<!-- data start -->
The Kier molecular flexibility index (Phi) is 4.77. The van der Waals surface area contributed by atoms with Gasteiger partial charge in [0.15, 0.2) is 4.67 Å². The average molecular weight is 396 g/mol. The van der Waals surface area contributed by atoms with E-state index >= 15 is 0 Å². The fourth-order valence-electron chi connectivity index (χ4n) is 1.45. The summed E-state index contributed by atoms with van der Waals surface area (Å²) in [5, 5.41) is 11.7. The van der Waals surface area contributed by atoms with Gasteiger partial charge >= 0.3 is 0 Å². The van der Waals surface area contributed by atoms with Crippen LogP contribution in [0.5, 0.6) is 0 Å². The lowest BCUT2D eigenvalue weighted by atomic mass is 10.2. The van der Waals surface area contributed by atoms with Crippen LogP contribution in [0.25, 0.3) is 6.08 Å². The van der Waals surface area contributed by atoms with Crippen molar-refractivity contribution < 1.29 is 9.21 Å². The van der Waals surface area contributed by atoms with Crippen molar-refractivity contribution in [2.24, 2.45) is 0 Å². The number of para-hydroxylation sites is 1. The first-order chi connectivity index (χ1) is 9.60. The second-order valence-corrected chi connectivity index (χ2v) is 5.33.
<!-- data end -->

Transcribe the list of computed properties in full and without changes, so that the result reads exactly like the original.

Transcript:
The Kier molecular flexibility index (Phi) is 4.77. The van der Waals surface area contributed by atoms with Gasteiger partial charge in [0.15, 0.2) is 4.67 Å². The average molecular weight is 396 g/mol. The van der Waals surface area contributed by atoms with E-state index >= 15 is 0 Å². The fourth-order valence-electron chi connectivity index (χ4n) is 1.45. The summed E-state index contributed by atoms with van der Waals surface area (Å²) in [5, 5.41) is 11.7. The van der Waals surface area contributed by atoms with Gasteiger partial charge >= 0.3 is 0 Å². The van der Waals surface area contributed by atoms with Crippen LogP contribution in [0.5, 0.6) is 0 Å². The lowest BCUT2D eigenvalue weighted by atomic mass is 10.2. The van der Waals surface area contributed by atoms with Crippen LogP contribution in [0.25, 0.3) is 6.08 Å². The van der Waals surface area contributed by atoms with Crippen molar-refractivity contribution < 1.29 is 9.21 Å². The van der Waals surface area contributed by atoms with Crippen molar-refractivity contribution in [2.24, 2.45) is 0 Å². The number of para-hydroxylation sites is 1. The first-order chi connectivity index (χ1) is 9.60. The second-order valence-corrected chi connectivity index (χ2v) is 5.33.